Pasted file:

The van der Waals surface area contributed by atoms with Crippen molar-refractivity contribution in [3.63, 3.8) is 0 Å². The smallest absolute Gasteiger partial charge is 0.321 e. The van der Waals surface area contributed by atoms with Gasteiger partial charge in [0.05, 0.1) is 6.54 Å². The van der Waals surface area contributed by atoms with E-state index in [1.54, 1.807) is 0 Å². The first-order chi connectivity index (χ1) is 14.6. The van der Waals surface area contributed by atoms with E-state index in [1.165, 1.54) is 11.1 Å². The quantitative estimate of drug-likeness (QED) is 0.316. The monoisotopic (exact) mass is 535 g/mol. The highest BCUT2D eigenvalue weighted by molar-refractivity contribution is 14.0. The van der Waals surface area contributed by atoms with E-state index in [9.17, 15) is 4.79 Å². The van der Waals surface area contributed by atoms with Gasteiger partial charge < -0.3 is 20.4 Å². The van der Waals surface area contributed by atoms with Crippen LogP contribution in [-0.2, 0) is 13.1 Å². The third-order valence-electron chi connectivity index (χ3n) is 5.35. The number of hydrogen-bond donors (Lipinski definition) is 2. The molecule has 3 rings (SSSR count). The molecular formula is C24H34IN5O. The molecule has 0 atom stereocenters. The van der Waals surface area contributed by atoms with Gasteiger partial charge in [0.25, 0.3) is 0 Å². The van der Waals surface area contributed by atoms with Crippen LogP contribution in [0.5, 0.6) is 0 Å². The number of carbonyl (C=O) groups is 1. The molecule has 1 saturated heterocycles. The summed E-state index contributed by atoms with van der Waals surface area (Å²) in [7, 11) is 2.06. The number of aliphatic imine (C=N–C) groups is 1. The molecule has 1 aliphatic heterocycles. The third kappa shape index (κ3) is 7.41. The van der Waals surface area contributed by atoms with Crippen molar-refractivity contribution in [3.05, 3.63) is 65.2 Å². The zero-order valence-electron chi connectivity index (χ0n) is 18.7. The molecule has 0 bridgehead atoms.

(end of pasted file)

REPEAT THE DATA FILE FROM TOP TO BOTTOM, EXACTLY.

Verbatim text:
The van der Waals surface area contributed by atoms with Crippen molar-refractivity contribution in [3.63, 3.8) is 0 Å². The smallest absolute Gasteiger partial charge is 0.321 e. The van der Waals surface area contributed by atoms with Gasteiger partial charge in [0.05, 0.1) is 6.54 Å². The van der Waals surface area contributed by atoms with E-state index in [1.54, 1.807) is 0 Å². The first-order chi connectivity index (χ1) is 14.6. The van der Waals surface area contributed by atoms with E-state index in [1.165, 1.54) is 11.1 Å². The quantitative estimate of drug-likeness (QED) is 0.316. The monoisotopic (exact) mass is 535 g/mol. The highest BCUT2D eigenvalue weighted by molar-refractivity contribution is 14.0. The van der Waals surface area contributed by atoms with E-state index in [9.17, 15) is 4.79 Å². The van der Waals surface area contributed by atoms with Gasteiger partial charge < -0.3 is 20.4 Å². The van der Waals surface area contributed by atoms with Crippen LogP contribution in [-0.2, 0) is 13.1 Å². The third-order valence-electron chi connectivity index (χ3n) is 5.35. The number of hydrogen-bond donors (Lipinski definition) is 2. The molecule has 3 rings (SSSR count). The molecular formula is C24H34IN5O. The molecule has 0 atom stereocenters. The van der Waals surface area contributed by atoms with Gasteiger partial charge in [0.25, 0.3) is 0 Å². The van der Waals surface area contributed by atoms with Crippen LogP contribution in [0.5, 0.6) is 0 Å². The number of carbonyl (C=O) groups is 1. The molecule has 1 saturated heterocycles. The summed E-state index contributed by atoms with van der Waals surface area (Å²) in [7, 11) is 2.06. The number of aliphatic imine (C=N–C) groups is 1. The molecule has 1 aliphatic heterocycles. The third kappa shape index (κ3) is 7.41. The van der Waals surface area contributed by atoms with Crippen molar-refractivity contribution in [3.05, 3.63) is 65.2 Å². The zero-order valence-electron chi connectivity index (χ0n) is 18.7. The molecule has 0 bridgehead atoms.